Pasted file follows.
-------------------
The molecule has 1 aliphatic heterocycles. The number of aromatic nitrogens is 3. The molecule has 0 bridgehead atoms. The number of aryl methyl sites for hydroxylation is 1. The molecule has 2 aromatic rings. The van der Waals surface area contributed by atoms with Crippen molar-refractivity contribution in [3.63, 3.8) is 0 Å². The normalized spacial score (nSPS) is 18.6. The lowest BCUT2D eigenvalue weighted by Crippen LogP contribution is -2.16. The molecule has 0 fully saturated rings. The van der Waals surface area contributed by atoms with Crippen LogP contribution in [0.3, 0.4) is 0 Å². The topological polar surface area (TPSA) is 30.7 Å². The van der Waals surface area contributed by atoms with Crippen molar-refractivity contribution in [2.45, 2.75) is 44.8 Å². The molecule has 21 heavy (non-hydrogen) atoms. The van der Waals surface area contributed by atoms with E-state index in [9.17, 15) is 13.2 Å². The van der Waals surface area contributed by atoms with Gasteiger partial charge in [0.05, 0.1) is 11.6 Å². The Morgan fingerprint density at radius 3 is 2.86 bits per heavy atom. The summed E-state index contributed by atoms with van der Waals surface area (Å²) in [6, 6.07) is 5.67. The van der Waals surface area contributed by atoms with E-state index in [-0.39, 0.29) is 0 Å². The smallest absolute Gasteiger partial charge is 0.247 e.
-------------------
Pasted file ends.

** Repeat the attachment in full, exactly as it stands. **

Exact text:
The molecule has 1 aliphatic heterocycles. The number of aromatic nitrogens is 3. The molecule has 0 bridgehead atoms. The number of aryl methyl sites for hydroxylation is 1. The molecule has 2 aromatic rings. The van der Waals surface area contributed by atoms with Crippen molar-refractivity contribution in [3.63, 3.8) is 0 Å². The normalized spacial score (nSPS) is 18.6. The lowest BCUT2D eigenvalue weighted by Crippen LogP contribution is -2.16. The molecule has 0 fully saturated rings. The van der Waals surface area contributed by atoms with Crippen LogP contribution in [0.3, 0.4) is 0 Å². The topological polar surface area (TPSA) is 30.7 Å². The van der Waals surface area contributed by atoms with Crippen molar-refractivity contribution in [2.45, 2.75) is 44.8 Å². The molecule has 21 heavy (non-hydrogen) atoms. The van der Waals surface area contributed by atoms with E-state index in [9.17, 15) is 13.2 Å². The van der Waals surface area contributed by atoms with Gasteiger partial charge in [0.05, 0.1) is 11.6 Å². The Morgan fingerprint density at radius 3 is 2.86 bits per heavy atom. The summed E-state index contributed by atoms with van der Waals surface area (Å²) in [6, 6.07) is 5.67. The van der Waals surface area contributed by atoms with E-state index in [-0.39, 0.29) is 0 Å². The smallest absolute Gasteiger partial charge is 0.247 e.